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Why the Brown critics are wrong
Samuel Brittan Financial Times 21/11/08

The main object of the so-called pre-Budget report that Alistair Darling, the British chancellor, is presenting this Monday is to inject more spending power into the British economy by a mixture of tax cuts and spending increases, mixed in with a handful of populist gimmicks. The package is likely to be received with cries of "It won�t work" by many City analysts. It is possible to answer some of their objections in advance.

The most frequent objection is to ask: "Where will the money come from?" The short answer is: the Bank of England printing works in Debden. This is not just a debating reply. In a paper currency system there is no fixed pot of money, but a total influenced by human action. The most interesting information in the Bank of England�s Inflation Report is a chart on page 11 showing that the annual growth of broad money and bank credit (excluding certain financial intermediaries) slowed from about 15 per cent early in 2007 to 5 per cent in the third quarter of 2008. In that quarter alone, real money growth (that is, adjusted for inflation) was negative for the first time since the early 1980s. There is clearly scope and need for a pick-up in monetary growth. In the first place, however, the government is likely to finance its new borrowing by issuing government securities.

The next objection is that an already high budget deficit will be pushed into the stratosphere by the extra borrowing. This is psychologically the most difficult hurdle. Too few people understand that a government�s budget is not like a family�s or a company�s. It is precisely when the private sector is cutting down and saving that the government needs to spend more as an offset to maintain a reasonable level of total expenditure in the economy.

The most plausible argument against a fiscal stimulus is that by the time it takes effect, the economy will be in a boom and the effect will be destabilising. This may be valid for attempts to smooth out normal business cycles, but hardly for a possibly persistent slump. The pre-Budget report is likely to contain an illustrative path back to fiscal prudence as the economy recovers. But the outlook is too clouded to take such projections too seriously. The big uncertainties surround not only the likely trend of productivity, but even more the behaviour of savings relative to investment. It is more important to choose stimulants that take effect quickly and can be quickly withdrawn.

Does this mean tax reliefs or more public works? I have to admit that my immediate reaction to the latter was to envisage even more municipally dug holes in the London streets. Public works are notoriously difficult to bring forward quickly and even more to switch off later. Temporary increases in cash grants are better.

As for straight tax cuts, there are several ingenious arguments against using them as a stimulus. They boil down to saying that taxpayers will expect taxes to rise again and therefore save most of any windfall. This is the case for concentrating reliefs on poorer citizens who are cash-constrained. It is even more a case for temporary cuts in indirect taxes such as value added tax, which the Treasury can introduce overnight under its "regulator" powers.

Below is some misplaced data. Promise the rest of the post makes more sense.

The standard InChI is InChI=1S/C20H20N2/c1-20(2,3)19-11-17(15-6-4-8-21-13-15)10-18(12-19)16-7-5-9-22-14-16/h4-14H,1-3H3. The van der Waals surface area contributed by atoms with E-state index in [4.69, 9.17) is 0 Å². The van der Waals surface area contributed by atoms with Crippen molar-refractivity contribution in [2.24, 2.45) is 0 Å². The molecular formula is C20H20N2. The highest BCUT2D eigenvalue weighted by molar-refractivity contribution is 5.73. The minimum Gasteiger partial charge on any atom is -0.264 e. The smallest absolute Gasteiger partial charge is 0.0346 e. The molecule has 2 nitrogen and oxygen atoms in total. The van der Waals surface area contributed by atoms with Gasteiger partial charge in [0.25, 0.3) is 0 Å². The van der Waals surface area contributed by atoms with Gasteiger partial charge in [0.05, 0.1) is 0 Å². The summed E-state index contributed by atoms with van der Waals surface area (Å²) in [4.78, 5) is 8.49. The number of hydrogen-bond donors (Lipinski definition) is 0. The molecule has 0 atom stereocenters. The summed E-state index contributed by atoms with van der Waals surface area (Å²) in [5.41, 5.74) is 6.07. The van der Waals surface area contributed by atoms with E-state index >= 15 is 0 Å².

The last resort criticism is that increases in UK spending will leak abroad into imports. Fiscal stimuli are certainly more effective if countries act together. But countries do not have to move in lock-step; and a floating exchange rate is an invaluable safety valve for a country that is seen to move a bit further.

"Is there not a danger of a run on sterling?" ask Tory Bourbons. Even they should by now realise that the exchange rate is a price and not a virility symbol. Indeed, if you think it important to narrow the current balance of payments deficit then sterling depreciation is needed. True, too big a fall in the pound sustained too long could bring back import-led inflation. But it is extremely uncertain how large such a feedback would be in current recessionary conditions. I was one of those taken by surprise by the smallness of the impact when sterling was forced out of the exchange rate mechanism in the recession conditions of 1992.

"But could we not avoid all these arguments by relying on monetary policy to reflate the economy?" There is a special reason for an emphasis on fiscal policy. Monetary policy works by encouraging people to borrow and spend. This must mean - barring an unlikely boom in business investment or net exports - an increase in consumer indebtedness which many observers think already too high. An increase in government debt is surely less dangerous.

Moreover, a full-blown monetary stimulus, once official interest rates are near zero, would require pretty unorthodox action. The Bank of England policy would have to shift its immediate target to the money supply itself. It would have to extend even further the range of securities in which it deals and the Government Debt Office would have to be directed to facilitate monetary policy. To put it more simply: the arm�s length relationship between the governments and central banks, however desirable in normal times, makes much less sense when faced with a slump.

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